- The CDC said Monday that a thorough soap-and-water scrub is adequate to keep Covid-19 from spreading in a home.
- "I don't understand, actually, what took CDC so long to really be clear about this. This virus is spread through the air," Dr. Ashish Jha said.
- Jha noted the CDC's public health messaging has been part of a larger pattern of poor messaging from the government when it comes to Covid.
The Centers for Disease Control and Prevention should have updated its guidelines on cleaning household surfaces well before this week, the dean of Brown University's School of Public Health said Tuesday.
"It's incredibly frustrating," Dr. Ashish Jha told CNBC's "The News with Shepard Smith." "I think I was starting to say by last April and May, many of us in public health, stop wiping down surfaces."
"I don't understand, actually, what took CDC so long to really be clear about this. This virus is spread through the air," Jha said.
The CDC said Monday that a thorough soap-and-water scrub is adequate to keep Covid-19 from spreading in the home. Using disinfectants, however, is recommended in indoor-setting schools and homes where there has been a suspected or confirmed virus case within 24 hours.
"In most situations, regular cleaning of surfaces with soap and detergent, not necessarily disinfecting those surfaces, is enough to reduce the risk of COVID-19 spread," CDC Director Dr. Rochelle Walensky said at a White House briefing Monday.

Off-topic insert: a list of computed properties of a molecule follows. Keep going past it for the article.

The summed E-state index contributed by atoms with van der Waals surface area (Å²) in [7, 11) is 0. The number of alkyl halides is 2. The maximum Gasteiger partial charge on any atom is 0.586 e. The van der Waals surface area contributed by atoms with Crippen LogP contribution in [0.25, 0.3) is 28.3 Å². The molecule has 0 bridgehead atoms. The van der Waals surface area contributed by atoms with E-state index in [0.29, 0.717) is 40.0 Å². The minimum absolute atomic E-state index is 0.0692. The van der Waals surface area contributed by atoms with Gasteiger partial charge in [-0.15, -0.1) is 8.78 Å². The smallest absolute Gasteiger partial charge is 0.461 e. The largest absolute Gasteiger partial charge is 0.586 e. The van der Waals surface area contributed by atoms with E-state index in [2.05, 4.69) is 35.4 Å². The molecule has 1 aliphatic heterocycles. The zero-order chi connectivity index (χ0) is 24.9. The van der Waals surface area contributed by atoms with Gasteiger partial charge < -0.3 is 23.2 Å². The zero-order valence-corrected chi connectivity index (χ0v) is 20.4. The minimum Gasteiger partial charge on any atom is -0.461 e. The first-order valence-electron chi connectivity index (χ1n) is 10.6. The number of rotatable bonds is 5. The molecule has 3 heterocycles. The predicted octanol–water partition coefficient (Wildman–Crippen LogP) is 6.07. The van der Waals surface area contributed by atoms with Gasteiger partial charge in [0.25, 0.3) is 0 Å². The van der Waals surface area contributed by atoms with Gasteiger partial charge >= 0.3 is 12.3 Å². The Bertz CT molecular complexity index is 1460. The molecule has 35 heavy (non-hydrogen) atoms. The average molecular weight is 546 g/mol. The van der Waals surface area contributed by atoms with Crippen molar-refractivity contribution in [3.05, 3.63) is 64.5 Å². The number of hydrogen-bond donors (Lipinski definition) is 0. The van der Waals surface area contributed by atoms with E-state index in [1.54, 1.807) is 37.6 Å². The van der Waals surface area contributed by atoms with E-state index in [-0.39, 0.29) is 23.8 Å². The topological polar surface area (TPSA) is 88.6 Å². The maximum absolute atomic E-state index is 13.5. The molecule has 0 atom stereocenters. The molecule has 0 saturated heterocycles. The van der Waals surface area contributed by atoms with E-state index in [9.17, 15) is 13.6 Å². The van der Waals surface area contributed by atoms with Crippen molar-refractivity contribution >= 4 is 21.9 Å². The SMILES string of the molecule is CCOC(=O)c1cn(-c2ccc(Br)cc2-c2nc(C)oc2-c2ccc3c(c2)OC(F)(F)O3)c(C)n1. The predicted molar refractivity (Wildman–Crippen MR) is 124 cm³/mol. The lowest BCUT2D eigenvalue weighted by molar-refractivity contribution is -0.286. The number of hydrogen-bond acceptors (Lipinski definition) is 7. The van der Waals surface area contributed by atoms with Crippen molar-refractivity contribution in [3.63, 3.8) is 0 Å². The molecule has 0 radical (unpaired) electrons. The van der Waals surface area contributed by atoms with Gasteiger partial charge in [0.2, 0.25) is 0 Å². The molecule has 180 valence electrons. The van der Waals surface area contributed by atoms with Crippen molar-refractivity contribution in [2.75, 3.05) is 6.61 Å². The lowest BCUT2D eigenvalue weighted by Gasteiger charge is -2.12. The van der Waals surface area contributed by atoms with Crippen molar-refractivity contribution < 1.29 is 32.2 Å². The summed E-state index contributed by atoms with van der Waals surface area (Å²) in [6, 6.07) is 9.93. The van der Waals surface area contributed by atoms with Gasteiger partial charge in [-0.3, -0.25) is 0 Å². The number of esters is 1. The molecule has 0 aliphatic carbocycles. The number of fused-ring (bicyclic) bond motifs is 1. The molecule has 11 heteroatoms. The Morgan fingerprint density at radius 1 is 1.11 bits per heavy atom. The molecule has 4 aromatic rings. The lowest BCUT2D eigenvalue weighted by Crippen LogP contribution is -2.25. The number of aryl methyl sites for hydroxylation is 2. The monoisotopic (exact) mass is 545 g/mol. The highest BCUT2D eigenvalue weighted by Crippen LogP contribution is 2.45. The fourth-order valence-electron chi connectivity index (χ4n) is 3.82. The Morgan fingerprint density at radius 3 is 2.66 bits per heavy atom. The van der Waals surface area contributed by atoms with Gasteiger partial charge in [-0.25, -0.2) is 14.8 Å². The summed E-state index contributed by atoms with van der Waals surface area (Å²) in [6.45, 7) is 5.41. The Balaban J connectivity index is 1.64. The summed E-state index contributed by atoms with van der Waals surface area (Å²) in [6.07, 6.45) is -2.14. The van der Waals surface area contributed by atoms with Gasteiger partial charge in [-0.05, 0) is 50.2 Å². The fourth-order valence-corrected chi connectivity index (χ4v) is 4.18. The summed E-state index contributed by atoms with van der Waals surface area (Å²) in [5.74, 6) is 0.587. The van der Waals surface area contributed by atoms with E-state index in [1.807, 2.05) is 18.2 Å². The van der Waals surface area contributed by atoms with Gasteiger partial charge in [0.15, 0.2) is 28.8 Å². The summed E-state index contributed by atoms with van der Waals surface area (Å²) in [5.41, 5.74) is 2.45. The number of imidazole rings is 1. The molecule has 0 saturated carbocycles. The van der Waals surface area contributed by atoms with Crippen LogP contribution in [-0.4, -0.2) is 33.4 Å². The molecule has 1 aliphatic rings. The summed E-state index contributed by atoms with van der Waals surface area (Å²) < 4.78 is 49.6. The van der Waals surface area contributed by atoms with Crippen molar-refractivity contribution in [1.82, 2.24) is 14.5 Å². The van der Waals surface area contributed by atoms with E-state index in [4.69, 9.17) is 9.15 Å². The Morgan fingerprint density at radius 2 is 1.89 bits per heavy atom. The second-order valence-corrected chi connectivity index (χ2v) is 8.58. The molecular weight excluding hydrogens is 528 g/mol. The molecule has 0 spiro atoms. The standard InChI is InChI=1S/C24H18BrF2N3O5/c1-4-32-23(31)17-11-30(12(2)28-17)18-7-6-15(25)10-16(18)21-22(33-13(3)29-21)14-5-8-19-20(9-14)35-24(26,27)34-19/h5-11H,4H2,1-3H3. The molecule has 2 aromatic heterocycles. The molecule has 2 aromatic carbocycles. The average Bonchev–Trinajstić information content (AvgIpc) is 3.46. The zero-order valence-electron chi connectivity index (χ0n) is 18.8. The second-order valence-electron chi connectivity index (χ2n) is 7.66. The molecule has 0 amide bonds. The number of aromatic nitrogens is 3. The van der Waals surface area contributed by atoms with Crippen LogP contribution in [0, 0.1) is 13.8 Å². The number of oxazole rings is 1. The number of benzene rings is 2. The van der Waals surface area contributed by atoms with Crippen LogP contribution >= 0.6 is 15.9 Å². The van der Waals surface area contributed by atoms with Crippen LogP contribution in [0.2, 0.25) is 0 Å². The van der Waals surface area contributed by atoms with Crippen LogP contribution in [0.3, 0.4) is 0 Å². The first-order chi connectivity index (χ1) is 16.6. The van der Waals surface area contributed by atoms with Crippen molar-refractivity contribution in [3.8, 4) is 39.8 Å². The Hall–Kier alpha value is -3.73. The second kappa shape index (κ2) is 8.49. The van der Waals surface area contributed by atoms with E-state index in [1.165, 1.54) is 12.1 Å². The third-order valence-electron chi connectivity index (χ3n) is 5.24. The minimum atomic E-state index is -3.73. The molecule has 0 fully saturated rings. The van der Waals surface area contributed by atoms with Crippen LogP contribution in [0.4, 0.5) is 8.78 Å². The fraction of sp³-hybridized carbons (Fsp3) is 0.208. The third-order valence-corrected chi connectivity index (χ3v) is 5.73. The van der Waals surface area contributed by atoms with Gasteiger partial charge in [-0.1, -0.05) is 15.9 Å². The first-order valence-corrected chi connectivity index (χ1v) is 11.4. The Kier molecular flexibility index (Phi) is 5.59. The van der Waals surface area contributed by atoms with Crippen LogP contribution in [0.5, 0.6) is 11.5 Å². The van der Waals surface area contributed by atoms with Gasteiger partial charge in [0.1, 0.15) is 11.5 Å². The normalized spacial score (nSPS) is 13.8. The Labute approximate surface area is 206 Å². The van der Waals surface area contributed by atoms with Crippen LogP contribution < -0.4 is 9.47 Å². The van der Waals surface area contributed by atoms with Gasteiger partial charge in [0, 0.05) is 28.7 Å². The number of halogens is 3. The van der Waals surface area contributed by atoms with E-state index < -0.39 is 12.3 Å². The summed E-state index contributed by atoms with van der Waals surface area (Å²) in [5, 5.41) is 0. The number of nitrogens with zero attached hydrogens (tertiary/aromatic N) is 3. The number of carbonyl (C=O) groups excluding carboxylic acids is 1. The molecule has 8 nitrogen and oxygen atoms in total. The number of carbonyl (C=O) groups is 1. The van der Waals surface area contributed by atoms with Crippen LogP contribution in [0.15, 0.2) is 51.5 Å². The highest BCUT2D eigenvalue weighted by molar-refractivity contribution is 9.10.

Jha noted the CDC's public health messaging has been part of a larger pattern of poor messaging from the government when it comes to Covid.
"I would say the first couple of months, confusing, but by April, May last year, it was very clear this is airborne," Jha said. "It has been frustrating that that hasn't always come out consistently from our federal officials."
The CDC did not immediately respond to CNBC's request for comment.
Host Shepard Smith also asked Jha about the highly contagious B.1.1.7 variant after Michael Osterholm, director of the Center for Infectious Disease Research and Policy, warned on Sunday the variant may infect kids more easily than previous strains.
Jha said he is "concerned" about the B.1.1.7 variant in children, especially because they haven't been vaccinated yet.
"We're not seeing a lot of infections in older people because we're getting them vaccinated, and that really leaves young adults and kids vulnerable to B.1.1.7," Jha noted. "One of the reasons we can't totally relax right now is we've got to really bring these infection numbers down."
Every state in the country has reported at least one case of the B.1.1.7 variant that was first detected in the United Kingdom, CDC data shows. Walensky said Wednesday the variant is becoming the predominant Covid strain in many regions across the U.S.